Processing & Books, Inc. v. Pollution Control Bd.

Decision Date28 June 1976
Docket NumberNo. 47682,47682
Citation351 N.E.2d 865,64 Ill.2d 68
PartiesPROCESSING AND BOOKS, INC., et al, Appellees, v. The POLLUTION CONTROL BOARD et al., Appellants.
CourtIllinois Supreme Court

William J. Scott, Atty. Gen., Chicago (Russell R. Eggert, Fredric J. Entin, and Jeffrey S. Herden, Asst. Attys. Gen., of counsel), for appellants.

Lewis D. Clarke and Clayton P. Voegtle, Waukegan (Snyder, Clarke, Dalziel, Holmquist & Johnson, Waukegan, of counsel), for appellees.

SCHAEFER, Justice:

A complaint filed by the Illinois Environmental Protection Agency with the Illinois Pollution Control Board on April 7, 1972, charged that the respondents, Processing and Books, Inc., an Illinois corporation, and National Mellody Farm Fresh Egg Company, its wholly owned subsidiary, had caused air pollution consisting of odors from chicken manure and incinerators used to dispose of dead chickens, in violation of section 9(a) of the Environmental Protection Act (Ill.Rev.Stat.1971, ch. 111 1/2, par. 1009(a)). The Board fined the respondents $3,000 and entered a cease and desist order.

The respondents appealed, raising issues concerning the adequacy of the record to support the Board's findings, the specificity of those findings, the burden of introducing evidence, and the propriety of the relief ordered. The appellant court reversed on the ground that the Board's order does not specifically indicate that it took into consideration four factors set out in the Act as bearing on the reasonableness of the pollution. The court declined to remand, apparently not because the record is devoid of evidence to support the order, but because the evidence that supports the order was not introduced by the Agency. (28 Ill.App.3d 115, 328 N.E.2d 338 (2d Dist. 1975).) We granted leave to appeal.

The offense charged is set out in section 9(a) of the Environmental Protection Act:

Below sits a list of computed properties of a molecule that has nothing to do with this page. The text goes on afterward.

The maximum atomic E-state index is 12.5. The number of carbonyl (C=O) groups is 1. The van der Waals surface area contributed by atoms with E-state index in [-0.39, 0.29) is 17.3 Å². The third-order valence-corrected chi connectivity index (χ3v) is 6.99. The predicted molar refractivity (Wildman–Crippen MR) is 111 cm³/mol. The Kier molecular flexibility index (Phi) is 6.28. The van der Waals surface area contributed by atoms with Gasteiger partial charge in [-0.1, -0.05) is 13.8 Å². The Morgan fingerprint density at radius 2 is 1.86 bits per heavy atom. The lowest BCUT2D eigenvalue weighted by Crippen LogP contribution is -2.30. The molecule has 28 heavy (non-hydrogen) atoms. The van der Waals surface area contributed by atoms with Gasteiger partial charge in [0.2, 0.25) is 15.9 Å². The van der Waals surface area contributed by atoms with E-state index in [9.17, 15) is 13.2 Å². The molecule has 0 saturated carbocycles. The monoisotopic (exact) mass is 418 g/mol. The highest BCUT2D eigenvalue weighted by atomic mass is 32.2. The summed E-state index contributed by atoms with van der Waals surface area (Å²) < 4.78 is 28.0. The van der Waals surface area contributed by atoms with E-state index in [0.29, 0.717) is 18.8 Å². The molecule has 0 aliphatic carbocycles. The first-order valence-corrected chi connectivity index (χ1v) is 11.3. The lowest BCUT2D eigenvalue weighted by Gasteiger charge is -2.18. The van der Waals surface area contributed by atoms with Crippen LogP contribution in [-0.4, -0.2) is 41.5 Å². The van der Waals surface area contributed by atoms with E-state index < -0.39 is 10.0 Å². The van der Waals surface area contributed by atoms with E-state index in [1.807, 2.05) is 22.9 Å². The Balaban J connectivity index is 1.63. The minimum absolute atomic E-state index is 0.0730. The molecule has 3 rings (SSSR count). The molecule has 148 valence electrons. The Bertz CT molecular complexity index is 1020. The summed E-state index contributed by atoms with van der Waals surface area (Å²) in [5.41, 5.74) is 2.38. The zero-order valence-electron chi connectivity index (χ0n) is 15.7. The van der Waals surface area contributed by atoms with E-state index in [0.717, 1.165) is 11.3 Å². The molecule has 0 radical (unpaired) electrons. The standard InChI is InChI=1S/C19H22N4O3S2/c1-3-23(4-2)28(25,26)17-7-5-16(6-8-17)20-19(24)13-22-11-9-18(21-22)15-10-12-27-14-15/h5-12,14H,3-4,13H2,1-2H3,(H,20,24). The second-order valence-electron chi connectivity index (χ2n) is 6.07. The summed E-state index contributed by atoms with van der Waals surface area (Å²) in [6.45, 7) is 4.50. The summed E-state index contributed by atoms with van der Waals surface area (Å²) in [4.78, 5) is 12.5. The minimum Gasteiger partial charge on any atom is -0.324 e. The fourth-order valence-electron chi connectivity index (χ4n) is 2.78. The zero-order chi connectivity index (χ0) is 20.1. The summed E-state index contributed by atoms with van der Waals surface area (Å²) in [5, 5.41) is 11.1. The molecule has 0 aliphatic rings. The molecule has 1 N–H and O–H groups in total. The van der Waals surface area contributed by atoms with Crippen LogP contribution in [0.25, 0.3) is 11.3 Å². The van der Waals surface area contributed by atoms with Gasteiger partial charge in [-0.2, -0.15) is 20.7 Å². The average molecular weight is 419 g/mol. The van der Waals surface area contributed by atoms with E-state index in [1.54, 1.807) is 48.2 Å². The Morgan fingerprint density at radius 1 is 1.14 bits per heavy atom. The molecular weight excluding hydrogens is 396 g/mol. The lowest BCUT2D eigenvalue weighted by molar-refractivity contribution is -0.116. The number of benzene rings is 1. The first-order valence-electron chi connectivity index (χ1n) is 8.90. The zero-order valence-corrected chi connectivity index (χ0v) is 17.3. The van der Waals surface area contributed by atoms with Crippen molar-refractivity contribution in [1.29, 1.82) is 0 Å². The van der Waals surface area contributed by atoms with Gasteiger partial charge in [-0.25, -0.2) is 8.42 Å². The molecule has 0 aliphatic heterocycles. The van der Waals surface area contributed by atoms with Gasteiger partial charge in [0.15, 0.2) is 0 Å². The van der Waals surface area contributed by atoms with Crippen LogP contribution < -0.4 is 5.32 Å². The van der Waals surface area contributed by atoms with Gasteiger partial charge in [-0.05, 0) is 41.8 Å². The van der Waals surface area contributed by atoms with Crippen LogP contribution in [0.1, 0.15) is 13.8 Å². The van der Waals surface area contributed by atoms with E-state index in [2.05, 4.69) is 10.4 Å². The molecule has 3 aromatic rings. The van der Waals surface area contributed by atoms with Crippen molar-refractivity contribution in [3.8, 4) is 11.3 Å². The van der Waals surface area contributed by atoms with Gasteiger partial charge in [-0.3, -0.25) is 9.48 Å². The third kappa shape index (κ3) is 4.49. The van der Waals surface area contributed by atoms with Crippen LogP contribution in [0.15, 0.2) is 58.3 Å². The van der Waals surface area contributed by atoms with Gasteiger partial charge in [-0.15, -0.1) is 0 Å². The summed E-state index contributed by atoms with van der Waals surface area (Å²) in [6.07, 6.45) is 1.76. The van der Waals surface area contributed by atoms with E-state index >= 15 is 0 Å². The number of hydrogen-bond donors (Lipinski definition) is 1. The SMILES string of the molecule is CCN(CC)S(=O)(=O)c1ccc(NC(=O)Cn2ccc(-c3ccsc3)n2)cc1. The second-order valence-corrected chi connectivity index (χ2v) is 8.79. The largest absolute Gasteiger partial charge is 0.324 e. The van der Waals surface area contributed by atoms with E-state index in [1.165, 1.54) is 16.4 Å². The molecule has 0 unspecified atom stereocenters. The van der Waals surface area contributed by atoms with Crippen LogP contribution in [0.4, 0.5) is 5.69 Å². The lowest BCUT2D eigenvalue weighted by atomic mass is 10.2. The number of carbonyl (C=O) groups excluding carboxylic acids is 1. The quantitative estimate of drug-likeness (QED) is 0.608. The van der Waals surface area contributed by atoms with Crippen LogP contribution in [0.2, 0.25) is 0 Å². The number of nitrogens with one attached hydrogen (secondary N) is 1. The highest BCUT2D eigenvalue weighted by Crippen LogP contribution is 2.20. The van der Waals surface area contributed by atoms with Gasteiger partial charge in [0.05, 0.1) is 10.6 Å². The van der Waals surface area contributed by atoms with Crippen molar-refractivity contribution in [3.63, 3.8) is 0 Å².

'No person shall:

(a) Cause or threaten or allow the discharge or emission of any contaminant into the environment in any State so as to cause or tend to cause air pollution in Illinois, either alone or in combination with contaminants from other sources, or so as to violate regulations or standards adopted by the Board under this Act.' Ill.Rev.Stat.1971, ch. 111 1/2, par. 1009(a).

'Air pollution' is defined in section 3(b) as

'the presence in the atmosphere of one or more contaminants in sufficient quantities and of such characteristics and duration as to be injurious to human, plant, or animal life, to health, or to property, or to unreasonably interfere with the enjoyment of life or property.' Ill.Rev.Stat.1971, ch. 111 1/2, par. 1003(b).

Section 33 provides:

'(a) After due consideration of the written and oral statements, the testimony and arguments that shall be submitted at the hearing, or upon default in appearance of the respondent on return day specified in the notice, the Board shall issue and enter such final order, or make such final determination, as it shall deem appropriate under the circumstances. In all such matters the Board shall file and publish a written opinion stating the facts and reasons leading to its decision. The Board shall immediately notify the respondent of such order in writing by registered mail.

(c) In making its orders and determinations, the Board shall take into consideration all the facts and circumstances bearing upon the reasonableness of the emissions, discharges or deposits involved including, but not limited to:

(i) the character and degree of injury to, or interference with the protection of the health, general welfare and physical property of the people;

(ii) the social and economic value of the pollution source;

(iii) the suitability or unsuitability of the pollution source to the area in which it is located, including the question of priority of location in the area involved; and

(iv) the technical practicability and economic reasonableness or reducing or eliminating the emissions, discharges or deposits resulting from such pollution source.' Ill.Rev.Stat.1971, ch. 111 1/2, par. 1033.

Before we consider the formal deficiencies which the appellate court found in the Board's order, it is necessary to review the stipulated facts as well as the evidence received during the five public hearings, as reflected in the order of the Board.